MORGANTOWN — If you were to sneak a peek at Shay Petitto’s day planner, you’d see the entry for Monday, May 3, 2021, boldly circled and underscored twice.
That’s the day Donna Talerico and Brian Kiehl are stopping by.
“Do you realize how much we can do with $1,000?” Petitto said of the donation from Monongalia County Schools. “I can’t tell you how appreciative I am.”
Petitto is director of Scott’s Run Settlement House, the Osage organization that has been helping families in need since 1922.
She’s had the job for six years now.
Before that, she put her graduate degree in rehabilitation counseling to use in her work with homeless populations and the HIV/AIDS community.
Talerico is deputy superintendent of Mon County Schools and Kiehl works with her, as the district’s director of child nutrition.
That donation Petitto was marveling over?
Call it a recipe in altruism, if you like.
Actually, it’s a lot of recipes.
All are courtesy of the “Quarantine Cookbook,” an idea mixed and stirred by the deputy superintendent last spring when the school district went to remote learning due to the pandemic.
It’s more than 100 pages, with twice that many recipes.
Breakfast, breakfast and more breakfast.
Soups and a passel of chili offerings, of varying spicy degrees.
Comfort foods of every kind.
And enough desserts to launch 1,000 gym memberships.
Even unique culinary offerings to impress the hardcore foodies in your circle.
All for $5 — with 100% of the proceeds going to the settlement house.
Stirring the pot — for the common good
Just like leftovers in the refrigerator, the idea was designed to sustain the bounty.
Talerico wanted to keep the district’s cooks working on those pandemic-abbreviated days, so they could still get paid.
“So I asked everyone to put together their best recipes,” she said.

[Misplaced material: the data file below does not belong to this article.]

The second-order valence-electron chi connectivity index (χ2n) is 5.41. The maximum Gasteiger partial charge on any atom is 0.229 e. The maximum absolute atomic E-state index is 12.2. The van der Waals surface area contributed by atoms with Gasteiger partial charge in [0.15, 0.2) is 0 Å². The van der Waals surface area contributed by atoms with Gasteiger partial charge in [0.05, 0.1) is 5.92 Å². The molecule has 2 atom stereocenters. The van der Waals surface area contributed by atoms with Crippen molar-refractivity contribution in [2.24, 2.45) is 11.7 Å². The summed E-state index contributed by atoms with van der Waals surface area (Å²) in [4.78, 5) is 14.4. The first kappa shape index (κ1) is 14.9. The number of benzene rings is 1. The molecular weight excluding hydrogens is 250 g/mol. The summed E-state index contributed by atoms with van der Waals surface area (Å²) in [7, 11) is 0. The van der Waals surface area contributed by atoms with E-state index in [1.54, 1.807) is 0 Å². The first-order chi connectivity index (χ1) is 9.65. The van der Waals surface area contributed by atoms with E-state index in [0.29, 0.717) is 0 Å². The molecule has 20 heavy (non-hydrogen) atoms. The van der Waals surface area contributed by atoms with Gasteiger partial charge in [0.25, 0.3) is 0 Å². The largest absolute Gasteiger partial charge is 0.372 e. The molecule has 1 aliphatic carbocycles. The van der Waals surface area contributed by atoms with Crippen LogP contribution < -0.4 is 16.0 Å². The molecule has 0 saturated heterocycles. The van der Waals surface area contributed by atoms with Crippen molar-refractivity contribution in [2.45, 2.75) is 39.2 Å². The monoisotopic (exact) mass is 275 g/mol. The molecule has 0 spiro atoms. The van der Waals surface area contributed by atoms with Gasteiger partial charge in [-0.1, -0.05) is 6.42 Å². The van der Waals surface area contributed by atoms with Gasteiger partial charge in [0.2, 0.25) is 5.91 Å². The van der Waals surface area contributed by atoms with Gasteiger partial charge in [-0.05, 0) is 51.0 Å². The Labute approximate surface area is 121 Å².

“School cooks are cooks, first. I was thinking we could get a cookbook and sell it for charity.”
Kiehl was the book’s chief editor.
Scott’s Run Settlement House as the chief benefactor wasn’t a happy accident.
It’s a place known for its backpack feeding programs and as a partner with Monongalia County Schools in that endeavor.
The marching orders, in part, are to help quell food insecurity in the region.
To be “food insecure” means you are literally not getting enough to eat to sustain yourself nutritionally. That makes it a clinical malady just as much as a socioeconomic one.
And West Virginia is a destination for food insecurity.
The condition is prevalent in the downtrodden counties in the southern coalfields and even in relatively prosperous Monongalia County.
As many as 1 in 5 children across the Mountain State go to bed with growling bellies, according to pre-pandemic numbers culled by Feeding America, the online nutrition watchdog group.
More than 2,000 children across Mon have been classified as food insecure, using those same numbers.
A recipe for compassion
In Scott’s Run, the Settlement House has roots running deep like the coal seams.
The Women’s Home Missionary Society founded the house 99 years ago as the region’s coal fortunes were already on the wane.
Early programs included literacy and citizenship courses for newly arrived immigrants wishing to carve their purchases of the American dream in a West Virginia coal mine.
The crushing poverty of the Scott’s Run area, from the decline in coal to the stock market crash in 1929, caught the attention of Eleanor Roosevelt, who established the Arthurdale homestead community in neighboring Preston County as a rescue to families wrenchingly left adrift.
In the present, the settlement house is carrying on with its work, diminished as it is, by the pandemic.
Food from its pantry is now offered curbside for social distancing, Petitto said.
“We’ve got a good community of volunteers,” she said. “The thing now is to get people vaccinated.”
That cookbook check from Mon Schools, Petitto said, is a real shot in the arm.
“We can do a lot of things with $1,000,” as she said, “down to the penny.”